BOSTON — More than 8,000 drivers for ride-hailing companies Uber and Lyft have failed a new Massachusetts background check, the Boston Globe reports.
The background checks revealed a variety of infractions including license suspensions, violent crimes, driving-related offenses and even sexual offenses, the newspaper said.
Massachusetts reviewed the criminal and driving records of nearly 71,000 drivers—including many who had already passed reviews by their employers—under the new state system, which began in January and is one of the strictest in the nation for ride-hailing drivers. (See related story on Page 12.)
Officials rejected 8,206 drivers, about 11 percent of those reviewed. The drivers will be barred from working for ride-hailing companies unless they successfully appeal the results.
While safety advocates and critics of ride-hailing services praised the new system for taking unsafe drivers off the road, others suggested that the Massachusetts background checks are too strict and could be identifying drivers who committed minor violations years ago or who already settled their cases without convictions.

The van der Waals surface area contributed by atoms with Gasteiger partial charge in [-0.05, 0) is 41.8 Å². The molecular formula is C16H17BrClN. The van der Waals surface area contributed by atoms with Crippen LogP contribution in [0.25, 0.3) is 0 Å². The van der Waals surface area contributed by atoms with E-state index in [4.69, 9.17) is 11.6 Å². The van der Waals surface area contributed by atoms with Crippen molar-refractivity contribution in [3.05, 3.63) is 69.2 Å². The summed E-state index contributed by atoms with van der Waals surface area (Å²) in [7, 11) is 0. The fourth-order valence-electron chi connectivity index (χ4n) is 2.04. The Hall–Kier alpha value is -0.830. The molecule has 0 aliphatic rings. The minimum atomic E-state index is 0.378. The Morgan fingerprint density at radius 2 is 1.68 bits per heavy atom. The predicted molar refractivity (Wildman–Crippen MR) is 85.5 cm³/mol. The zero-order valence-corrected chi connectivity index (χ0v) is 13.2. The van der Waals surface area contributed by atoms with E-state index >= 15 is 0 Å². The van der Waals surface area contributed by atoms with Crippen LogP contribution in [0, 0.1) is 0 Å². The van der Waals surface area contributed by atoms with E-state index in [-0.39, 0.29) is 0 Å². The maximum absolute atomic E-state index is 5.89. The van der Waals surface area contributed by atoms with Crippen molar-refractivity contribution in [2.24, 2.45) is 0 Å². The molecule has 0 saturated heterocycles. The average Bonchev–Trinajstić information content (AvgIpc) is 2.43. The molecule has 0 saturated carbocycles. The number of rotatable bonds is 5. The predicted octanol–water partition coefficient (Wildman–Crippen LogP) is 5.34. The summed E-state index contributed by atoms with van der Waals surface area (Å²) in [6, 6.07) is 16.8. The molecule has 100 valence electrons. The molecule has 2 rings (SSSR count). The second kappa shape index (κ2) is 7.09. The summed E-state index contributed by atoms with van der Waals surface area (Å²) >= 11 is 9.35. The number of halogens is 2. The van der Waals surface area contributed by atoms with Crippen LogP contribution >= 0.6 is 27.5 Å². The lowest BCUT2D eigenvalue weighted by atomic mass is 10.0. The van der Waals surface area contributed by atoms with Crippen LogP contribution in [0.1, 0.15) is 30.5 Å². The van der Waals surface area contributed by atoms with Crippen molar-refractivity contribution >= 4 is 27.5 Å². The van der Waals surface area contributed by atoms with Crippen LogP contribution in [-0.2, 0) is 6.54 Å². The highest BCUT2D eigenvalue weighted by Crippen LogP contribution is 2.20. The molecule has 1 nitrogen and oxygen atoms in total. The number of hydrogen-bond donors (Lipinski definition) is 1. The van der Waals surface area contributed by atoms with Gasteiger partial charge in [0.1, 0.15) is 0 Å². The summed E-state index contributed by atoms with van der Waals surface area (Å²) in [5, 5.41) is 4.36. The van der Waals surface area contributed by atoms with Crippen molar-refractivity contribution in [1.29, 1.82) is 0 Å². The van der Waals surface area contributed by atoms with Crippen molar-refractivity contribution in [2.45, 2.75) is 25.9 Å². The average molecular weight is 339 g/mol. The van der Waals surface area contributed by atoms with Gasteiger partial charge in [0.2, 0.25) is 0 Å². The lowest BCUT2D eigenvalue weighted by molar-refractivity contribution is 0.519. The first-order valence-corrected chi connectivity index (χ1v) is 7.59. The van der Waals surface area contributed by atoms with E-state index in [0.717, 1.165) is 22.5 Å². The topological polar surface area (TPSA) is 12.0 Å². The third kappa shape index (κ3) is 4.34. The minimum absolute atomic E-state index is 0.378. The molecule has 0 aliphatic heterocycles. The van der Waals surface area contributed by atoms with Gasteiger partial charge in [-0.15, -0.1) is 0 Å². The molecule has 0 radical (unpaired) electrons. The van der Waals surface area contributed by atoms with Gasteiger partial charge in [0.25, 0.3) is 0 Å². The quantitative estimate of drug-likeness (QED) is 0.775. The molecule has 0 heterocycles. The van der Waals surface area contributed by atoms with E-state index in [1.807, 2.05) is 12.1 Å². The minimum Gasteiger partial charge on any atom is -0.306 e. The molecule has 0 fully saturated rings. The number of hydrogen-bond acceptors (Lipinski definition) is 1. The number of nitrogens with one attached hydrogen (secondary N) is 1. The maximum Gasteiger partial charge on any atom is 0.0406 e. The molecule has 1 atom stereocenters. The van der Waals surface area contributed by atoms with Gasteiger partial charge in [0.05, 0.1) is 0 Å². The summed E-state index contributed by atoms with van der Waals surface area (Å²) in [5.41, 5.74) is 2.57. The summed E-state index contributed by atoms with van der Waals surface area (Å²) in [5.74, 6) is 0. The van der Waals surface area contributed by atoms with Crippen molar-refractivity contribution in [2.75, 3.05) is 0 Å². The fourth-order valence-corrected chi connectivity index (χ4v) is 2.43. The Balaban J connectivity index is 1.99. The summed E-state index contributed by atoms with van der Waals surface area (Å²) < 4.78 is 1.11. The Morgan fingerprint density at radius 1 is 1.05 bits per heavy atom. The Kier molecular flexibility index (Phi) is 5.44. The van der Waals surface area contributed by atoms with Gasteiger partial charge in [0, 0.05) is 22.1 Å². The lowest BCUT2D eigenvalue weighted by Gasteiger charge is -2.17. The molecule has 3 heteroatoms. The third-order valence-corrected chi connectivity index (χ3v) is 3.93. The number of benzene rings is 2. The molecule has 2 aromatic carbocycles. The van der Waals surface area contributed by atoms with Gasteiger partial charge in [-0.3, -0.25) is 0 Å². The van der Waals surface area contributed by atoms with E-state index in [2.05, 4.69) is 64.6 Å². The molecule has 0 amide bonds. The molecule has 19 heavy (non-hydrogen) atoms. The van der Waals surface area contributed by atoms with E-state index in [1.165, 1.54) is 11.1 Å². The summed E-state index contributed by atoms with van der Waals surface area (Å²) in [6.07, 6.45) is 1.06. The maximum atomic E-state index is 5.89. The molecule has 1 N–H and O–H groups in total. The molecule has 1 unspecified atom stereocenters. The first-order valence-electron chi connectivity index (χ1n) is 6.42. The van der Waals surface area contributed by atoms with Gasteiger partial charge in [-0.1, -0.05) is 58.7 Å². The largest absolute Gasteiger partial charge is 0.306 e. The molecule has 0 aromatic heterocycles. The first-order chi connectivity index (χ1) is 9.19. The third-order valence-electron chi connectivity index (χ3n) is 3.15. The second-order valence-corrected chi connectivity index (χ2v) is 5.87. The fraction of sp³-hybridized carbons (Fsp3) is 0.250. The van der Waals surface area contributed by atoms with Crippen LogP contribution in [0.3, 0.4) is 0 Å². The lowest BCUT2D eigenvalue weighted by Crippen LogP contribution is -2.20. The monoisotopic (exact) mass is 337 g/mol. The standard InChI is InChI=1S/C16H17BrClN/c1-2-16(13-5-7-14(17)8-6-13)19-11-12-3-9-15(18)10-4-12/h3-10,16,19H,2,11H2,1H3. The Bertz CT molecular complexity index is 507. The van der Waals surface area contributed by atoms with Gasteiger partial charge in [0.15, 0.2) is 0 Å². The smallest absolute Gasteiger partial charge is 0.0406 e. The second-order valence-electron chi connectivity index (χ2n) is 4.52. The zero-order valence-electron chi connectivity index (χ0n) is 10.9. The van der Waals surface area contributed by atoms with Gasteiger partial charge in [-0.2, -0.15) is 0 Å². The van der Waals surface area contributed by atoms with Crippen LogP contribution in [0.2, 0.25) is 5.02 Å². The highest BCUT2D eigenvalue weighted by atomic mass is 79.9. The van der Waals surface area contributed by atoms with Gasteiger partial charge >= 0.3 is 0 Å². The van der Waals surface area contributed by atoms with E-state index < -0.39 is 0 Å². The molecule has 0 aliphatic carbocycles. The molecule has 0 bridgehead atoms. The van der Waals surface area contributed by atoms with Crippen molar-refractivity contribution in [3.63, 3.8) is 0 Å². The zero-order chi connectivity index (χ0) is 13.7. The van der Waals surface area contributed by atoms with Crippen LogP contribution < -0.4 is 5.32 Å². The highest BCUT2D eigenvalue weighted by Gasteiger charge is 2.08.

The state looks back seven years for violations such as reckless driving, license suspensions and less-serious violent crimes, but there is no limit to how far back they look for more serious infractions.
Uber and Lyft said they are limited by state law to checking just the last seven years of an applicant’s history, which they said explains why so many drivers they had approved failed to make it past the state’s review.
They said the unlimited reach of the government’s background checks is unfair to drivers who are trying to overcome past troubles.
The Globe said the most common reasons drivers were rejected were because they had suspended licenses or they hadn’t been driving long enough to qualify for the ride-hailing services.
The new law was an outgrowth of a lobbying effort by the taxi industry and the Boston police commissioner to require fingerprinting for ride-hailing drivers. State lawmakers decided to add the state-run background checks.
Uber and Lyft signed an agreement to submit their drivers to the checks a year before the law would have required.